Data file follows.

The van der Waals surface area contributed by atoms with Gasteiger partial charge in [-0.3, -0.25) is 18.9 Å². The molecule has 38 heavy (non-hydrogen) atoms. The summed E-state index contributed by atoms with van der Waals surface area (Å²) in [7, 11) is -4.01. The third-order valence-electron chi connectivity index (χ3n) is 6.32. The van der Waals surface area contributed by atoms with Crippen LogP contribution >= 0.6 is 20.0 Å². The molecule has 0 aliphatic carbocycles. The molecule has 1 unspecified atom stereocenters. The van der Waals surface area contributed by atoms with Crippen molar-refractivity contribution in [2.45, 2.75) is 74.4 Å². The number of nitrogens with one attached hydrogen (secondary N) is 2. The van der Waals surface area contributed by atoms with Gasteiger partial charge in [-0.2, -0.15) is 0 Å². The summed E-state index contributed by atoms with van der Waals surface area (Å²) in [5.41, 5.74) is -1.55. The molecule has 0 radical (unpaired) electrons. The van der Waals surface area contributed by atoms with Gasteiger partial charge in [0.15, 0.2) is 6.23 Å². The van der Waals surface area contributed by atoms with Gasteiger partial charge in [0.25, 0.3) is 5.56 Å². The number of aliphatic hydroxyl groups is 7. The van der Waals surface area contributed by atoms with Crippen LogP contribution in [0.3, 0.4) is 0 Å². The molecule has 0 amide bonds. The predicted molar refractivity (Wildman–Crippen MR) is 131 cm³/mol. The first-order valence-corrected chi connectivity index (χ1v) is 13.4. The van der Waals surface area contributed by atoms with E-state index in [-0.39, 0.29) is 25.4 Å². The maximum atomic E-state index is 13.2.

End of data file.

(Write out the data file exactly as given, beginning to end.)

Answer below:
The van der Waals surface area contributed by atoms with Gasteiger partial charge in [-0.3, -0.25) is 18.9 Å². The molecule has 38 heavy (non-hydrogen) atoms. The summed E-state index contributed by atoms with van der Waals surface area (Å²) in [7, 11) is -4.01. The third-order valence-electron chi connectivity index (χ3n) is 6.32. The van der Waals surface area contributed by atoms with Crippen LogP contribution >= 0.6 is 20.0 Å². The molecule has 0 aliphatic carbocycles. The molecule has 1 unspecified atom stereocenters. The van der Waals surface area contributed by atoms with Crippen molar-refractivity contribution in [2.45, 2.75) is 74.4 Å². The number of nitrogens with one attached hydrogen (secondary N) is 2. The van der Waals surface area contributed by atoms with Gasteiger partial charge in [-0.2, -0.15) is 0 Å². The summed E-state index contributed by atoms with van der Waals surface area (Å²) in [5.41, 5.74) is -1.55. The molecule has 0 radical (unpaired) electrons. The van der Waals surface area contributed by atoms with Gasteiger partial charge in [0.15, 0.2) is 6.23 Å². The van der Waals surface area contributed by atoms with Gasteiger partial charge in [0.25, 0.3) is 5.56 Å². The number of aliphatic hydroxyl groups is 7. The van der Waals surface area contributed by atoms with Crippen LogP contribution in [0.3, 0.4) is 0 Å². The molecule has 0 amide bonds. The predicted molar refractivity (Wildman–Crippen MR) is 131 cm³/mol. The first-order valence-corrected chi connectivity index (χ1v) is 13.4. The van der Waals surface area contributed by atoms with E-state index in [-0.39, 0.29) is 25.4 Å². The maximum atomic E-state index is 13.2.